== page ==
Cull, a former teacher herself, said she knows teachers who pay up to $1,000 a year for school supplies. With donations and volunteer help from the community, the warehouse offsets those costs.
All of the supplies are used by students, Cull said, but some go directly back to them.
“We have, for example, three backpacks that a teacher can get,” Cull said. “And they fill them with supplies so that when kids come to class empty-handed, they can just discreetly give them what they need.”
The warehouse accepts school supply donations from 1 to 4 p.m. Wednesdays and 9:30 a.m. to 12:30 p.m. Saturdays through the end of July.
Additionally, the warehouse will have its supply drive, where shoppers can buy supplies to directly donate, from 10 a.m. to 4 p.m. July 30 at the Office Depot, Staples, and several Kroger locations across Bloomington. This annual drive typically covers 25% of donations to the warehouse, Cull said.
How to get help paying for school supplies
The annual Monroe County Backpack Blitz, which provides backpacks filled with school supplies to low-income families in the county, is encouraging those interested in receiving supplies to sign up for its waitlist by calling 812-336-4310.
“I would highly recommend people still get on the waitlist,” Angelia Floyd, one of the organizers, said. “There’s still a good chance they’ll be able to get a backpack. … Not everyone will come and claim the backpack that they registered for, for various reasons.”
The Backpack Blitz is a community effort, with the Salvation Army, Sherwood Oaks Christian Church, First United Methodist Church and other churches and volunteers all collecting supplies. This year, it will provide backpacks to 550 students in Monroe County, Floyd said.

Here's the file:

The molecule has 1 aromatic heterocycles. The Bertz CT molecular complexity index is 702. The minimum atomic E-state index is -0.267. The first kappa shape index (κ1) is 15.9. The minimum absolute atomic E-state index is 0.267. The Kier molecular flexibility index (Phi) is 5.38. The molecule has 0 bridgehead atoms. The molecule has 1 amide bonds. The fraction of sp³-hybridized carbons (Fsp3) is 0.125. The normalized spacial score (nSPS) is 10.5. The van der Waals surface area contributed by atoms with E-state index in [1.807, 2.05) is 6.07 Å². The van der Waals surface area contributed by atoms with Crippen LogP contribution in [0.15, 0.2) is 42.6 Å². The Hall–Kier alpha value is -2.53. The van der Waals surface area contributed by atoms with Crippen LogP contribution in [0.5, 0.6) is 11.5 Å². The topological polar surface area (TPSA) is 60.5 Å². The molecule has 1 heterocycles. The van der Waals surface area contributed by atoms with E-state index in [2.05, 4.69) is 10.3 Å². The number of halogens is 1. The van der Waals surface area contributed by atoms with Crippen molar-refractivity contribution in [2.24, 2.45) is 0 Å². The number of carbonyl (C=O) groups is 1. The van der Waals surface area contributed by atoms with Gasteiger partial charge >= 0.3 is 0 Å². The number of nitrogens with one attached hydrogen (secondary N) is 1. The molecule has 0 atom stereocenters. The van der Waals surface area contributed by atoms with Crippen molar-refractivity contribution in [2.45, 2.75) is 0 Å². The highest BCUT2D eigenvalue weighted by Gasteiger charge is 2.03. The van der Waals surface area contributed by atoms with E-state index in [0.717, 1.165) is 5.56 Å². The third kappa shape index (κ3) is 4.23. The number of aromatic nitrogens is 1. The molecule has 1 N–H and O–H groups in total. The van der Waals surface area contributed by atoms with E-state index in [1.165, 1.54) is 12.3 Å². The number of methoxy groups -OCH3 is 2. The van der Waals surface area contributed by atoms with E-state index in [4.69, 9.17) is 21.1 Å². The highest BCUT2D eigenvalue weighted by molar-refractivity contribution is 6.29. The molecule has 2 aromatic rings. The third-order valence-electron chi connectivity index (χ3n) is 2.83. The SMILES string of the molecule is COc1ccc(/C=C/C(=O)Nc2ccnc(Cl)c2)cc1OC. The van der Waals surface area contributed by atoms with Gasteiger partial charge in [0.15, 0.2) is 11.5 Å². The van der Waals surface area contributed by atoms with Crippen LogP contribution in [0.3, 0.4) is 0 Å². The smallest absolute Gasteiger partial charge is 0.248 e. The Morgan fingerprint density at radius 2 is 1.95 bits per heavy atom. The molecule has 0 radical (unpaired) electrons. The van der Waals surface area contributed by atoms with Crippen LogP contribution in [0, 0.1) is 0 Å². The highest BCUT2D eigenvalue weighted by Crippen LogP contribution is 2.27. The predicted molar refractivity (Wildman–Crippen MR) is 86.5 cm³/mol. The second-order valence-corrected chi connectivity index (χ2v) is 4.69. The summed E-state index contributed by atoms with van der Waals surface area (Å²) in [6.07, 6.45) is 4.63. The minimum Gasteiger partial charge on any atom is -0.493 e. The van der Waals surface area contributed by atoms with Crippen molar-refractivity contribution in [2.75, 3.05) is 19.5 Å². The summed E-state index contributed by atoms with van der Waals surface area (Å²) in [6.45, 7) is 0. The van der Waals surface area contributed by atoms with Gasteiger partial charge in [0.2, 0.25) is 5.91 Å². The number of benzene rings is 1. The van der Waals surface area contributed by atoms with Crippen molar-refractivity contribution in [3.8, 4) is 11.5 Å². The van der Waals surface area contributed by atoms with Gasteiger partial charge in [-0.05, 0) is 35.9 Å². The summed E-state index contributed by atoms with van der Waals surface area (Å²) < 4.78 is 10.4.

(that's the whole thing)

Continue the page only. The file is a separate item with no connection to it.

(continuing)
The event, which is July 26-27, is still accepting volunteers through a link on its Facebook page. Monetary donations are also being accepted, Floyd said, although direct donations of supplies won’t be accepted due to COVID-19 precautions.
Families with children in an MCCSC elementary school can visit Walmart’s Back to School page to calculate how much school supplies will cost for each child. Additionally, websites such as pricegrabber.com can price match supplies from different locations.
In general, Schuman, the IU financial expert, said many families — especially those with young children — will likely have to have difficult conversations about budgeting as inflation continues to increase the price of basic necessities.
He suggested those families sit down and have a pre-planned conversation about what necessities are the highest priority. For many, this will include school supplies, but maybe not the whole list.
It’s vital to schedule the conversation, Schuman said, so each family member has the opportunity to collect their thoughts beforehand.
“There’s never been a calm, logical conversation that just comes about from an impromptu, random talk about money,” he said. “And it’s important to remember that everyone is probably doing the best they can with what they have.”
Contact Christine Stephenson at [email protected]